VA urged to form registry of roadside bomb victims

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Roadside bombs have killed nearly 3,600 military service members and wounded 34,000 more in Iraq and Afghanistan, but many of the long-term health effects are unknown for those who seemingly walked away without serious injury.

For that reason, the Institute of Medicine is calling on the Department of Veterans Affairs to create a registry of service members exposed to such bombs so the long-term consequences can be better tracked.

Medical researchers often establish disease registries to help monitor health trends in participants. For example, the VA has one for those exposed to Agent Orange in Vietnam and one for those who served during the first Gulf War. The registries serve as a giant database that researchers can review for signs of problems.

The institute panel reviewed hundreds of research papers to evaluate when service members are at increased risk of health problems because of a bomb blast. The committee concluded that there was sufficient evidence to show that the blasts contributed to the development of post-traumatic stress disorder and symptoms following a concussion, such as persistent headaches.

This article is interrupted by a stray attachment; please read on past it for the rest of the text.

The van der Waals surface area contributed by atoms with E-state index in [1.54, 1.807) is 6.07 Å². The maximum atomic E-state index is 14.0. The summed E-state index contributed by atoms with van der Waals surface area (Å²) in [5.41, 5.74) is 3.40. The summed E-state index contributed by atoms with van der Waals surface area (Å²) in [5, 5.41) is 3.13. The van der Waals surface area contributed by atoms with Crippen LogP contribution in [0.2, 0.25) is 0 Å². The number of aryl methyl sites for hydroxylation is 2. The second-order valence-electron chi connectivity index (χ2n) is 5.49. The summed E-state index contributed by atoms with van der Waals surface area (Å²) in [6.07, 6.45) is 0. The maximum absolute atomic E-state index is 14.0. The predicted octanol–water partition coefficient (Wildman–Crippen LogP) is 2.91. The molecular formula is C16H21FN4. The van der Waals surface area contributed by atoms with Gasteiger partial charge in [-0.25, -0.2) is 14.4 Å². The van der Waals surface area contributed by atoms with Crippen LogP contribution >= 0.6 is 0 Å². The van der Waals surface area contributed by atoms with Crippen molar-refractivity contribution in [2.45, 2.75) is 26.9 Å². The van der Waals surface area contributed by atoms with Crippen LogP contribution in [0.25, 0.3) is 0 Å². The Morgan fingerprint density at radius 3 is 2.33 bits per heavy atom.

But there was not enough evidence to assess whether exposure to bomb blasts leads to depression, substance-abuse and chronic pain. Nor was there enough to determine the prospects for long-term hearing loss, tinnitus, vertigo or the development of muscle or bone impairment such as osteoarthritis.

Stephen L. Hauser, chairman of the committee that wrote the report, said the roadside bombs clearly have caused devastating physical and psychological injuries for thousands of U.S. military members. "But the long-term consequences are less clear, particularly for individuals who show no external signs of injury from exposure to blast waves or may not even be aware that they were exposed," said Hauser, chairman of the department of neurology of the University of California, San Francisco.

The VA asked the Institute of Medicine to conduct the study and said it would review the recommendations.

The institute is part of the National Academy of Sciences, a private organization chartered by Congress to advise the government on scientific matters.